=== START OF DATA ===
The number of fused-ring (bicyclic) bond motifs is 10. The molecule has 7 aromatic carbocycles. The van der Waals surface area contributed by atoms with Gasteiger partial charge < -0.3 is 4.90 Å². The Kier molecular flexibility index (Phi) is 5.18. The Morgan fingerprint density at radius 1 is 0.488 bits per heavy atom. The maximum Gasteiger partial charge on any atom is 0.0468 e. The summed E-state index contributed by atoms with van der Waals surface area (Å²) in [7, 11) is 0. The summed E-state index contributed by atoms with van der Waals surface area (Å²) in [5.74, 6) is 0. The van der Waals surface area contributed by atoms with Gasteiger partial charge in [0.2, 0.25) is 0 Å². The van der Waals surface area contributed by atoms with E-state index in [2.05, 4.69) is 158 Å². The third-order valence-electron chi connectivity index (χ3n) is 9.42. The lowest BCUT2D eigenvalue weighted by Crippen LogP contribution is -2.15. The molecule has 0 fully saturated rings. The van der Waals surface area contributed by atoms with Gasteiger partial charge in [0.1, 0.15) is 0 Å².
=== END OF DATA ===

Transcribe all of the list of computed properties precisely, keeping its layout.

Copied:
The number of fused-ring (bicyclic) bond motifs is 10. The molecule has 7 aromatic carbocycles. The van der Waals surface area contributed by atoms with Gasteiger partial charge < -0.3 is 4.90 Å². The Kier molecular flexibility index (Phi) is 5.18. The Morgan fingerprint density at radius 1 is 0.488 bits per heavy atom. The maximum Gasteiger partial charge on any atom is 0.0468 e. The summed E-state index contributed by atoms with van der Waals surface area (Å²) in [7, 11) is 0. The summed E-state index contributed by atoms with van der Waals surface area (Å²) in [5.74, 6) is 0. The van der Waals surface area contributed by atoms with Gasteiger partial charge in [0.2, 0.25) is 0 Å². The van der Waals surface area contributed by atoms with E-state index in [2.05, 4.69) is 158 Å². The third-order valence-electron chi connectivity index (χ3n) is 9.42. The lowest BCUT2D eigenvalue weighted by Crippen LogP contribution is -2.15. The molecule has 0 fully saturated rings. The van der Waals surface area contributed by atoms with Gasteiger partial charge in [0.1, 0.15) is 0 Å².